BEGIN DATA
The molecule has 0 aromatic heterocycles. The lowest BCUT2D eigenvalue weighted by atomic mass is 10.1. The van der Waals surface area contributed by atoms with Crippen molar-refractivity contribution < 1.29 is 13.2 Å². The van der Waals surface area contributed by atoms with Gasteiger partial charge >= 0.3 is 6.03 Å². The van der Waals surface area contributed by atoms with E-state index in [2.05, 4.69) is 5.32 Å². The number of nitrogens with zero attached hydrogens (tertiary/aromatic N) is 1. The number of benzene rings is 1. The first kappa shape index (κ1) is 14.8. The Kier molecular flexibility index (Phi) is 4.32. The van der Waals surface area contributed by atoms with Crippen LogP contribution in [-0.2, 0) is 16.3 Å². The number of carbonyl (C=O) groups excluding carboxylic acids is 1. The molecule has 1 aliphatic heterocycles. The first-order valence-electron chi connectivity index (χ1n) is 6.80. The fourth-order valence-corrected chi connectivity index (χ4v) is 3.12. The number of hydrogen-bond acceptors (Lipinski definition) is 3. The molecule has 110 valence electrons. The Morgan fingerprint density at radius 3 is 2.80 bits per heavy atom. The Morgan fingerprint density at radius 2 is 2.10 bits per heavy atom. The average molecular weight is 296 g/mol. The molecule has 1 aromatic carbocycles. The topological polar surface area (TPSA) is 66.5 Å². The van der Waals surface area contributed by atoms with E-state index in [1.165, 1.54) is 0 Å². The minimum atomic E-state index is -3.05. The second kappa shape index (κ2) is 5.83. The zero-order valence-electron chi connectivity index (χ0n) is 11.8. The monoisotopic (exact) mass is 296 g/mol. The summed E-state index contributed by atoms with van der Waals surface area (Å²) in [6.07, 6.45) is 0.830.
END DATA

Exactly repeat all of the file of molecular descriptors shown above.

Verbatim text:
The molecule has 0 aromatic heterocycles. The lowest BCUT2D eigenvalue weighted by atomic mass is 10.1. The van der Waals surface area contributed by atoms with Crippen molar-refractivity contribution < 1.29 is 13.2 Å². The van der Waals surface area contributed by atoms with Gasteiger partial charge >= 0.3 is 6.03 Å². The van der Waals surface area contributed by atoms with E-state index in [2.05, 4.69) is 5.32 Å². The number of nitrogens with zero attached hydrogens (tertiary/aromatic N) is 1. The number of benzene rings is 1. The first kappa shape index (κ1) is 14.8. The Kier molecular flexibility index (Phi) is 4.32. The van der Waals surface area contributed by atoms with Crippen LogP contribution in [-0.2, 0) is 16.3 Å². The number of carbonyl (C=O) groups excluding carboxylic acids is 1. The molecule has 1 aliphatic heterocycles. The first-order valence-electron chi connectivity index (χ1n) is 6.80. The fourth-order valence-corrected chi connectivity index (χ4v) is 3.12. The number of hydrogen-bond acceptors (Lipinski definition) is 3. The molecule has 110 valence electrons. The Morgan fingerprint density at radius 3 is 2.80 bits per heavy atom. The Morgan fingerprint density at radius 2 is 2.10 bits per heavy atom. The average molecular weight is 296 g/mol. The molecule has 1 aromatic carbocycles. The topological polar surface area (TPSA) is 66.5 Å². The van der Waals surface area contributed by atoms with E-state index in [1.165, 1.54) is 0 Å². The minimum atomic E-state index is -3.05. The second kappa shape index (κ2) is 5.83. The zero-order valence-electron chi connectivity index (χ0n) is 11.8. The monoisotopic (exact) mass is 296 g/mol. The summed E-state index contributed by atoms with van der Waals surface area (Å²) in [6.07, 6.45) is 0.830.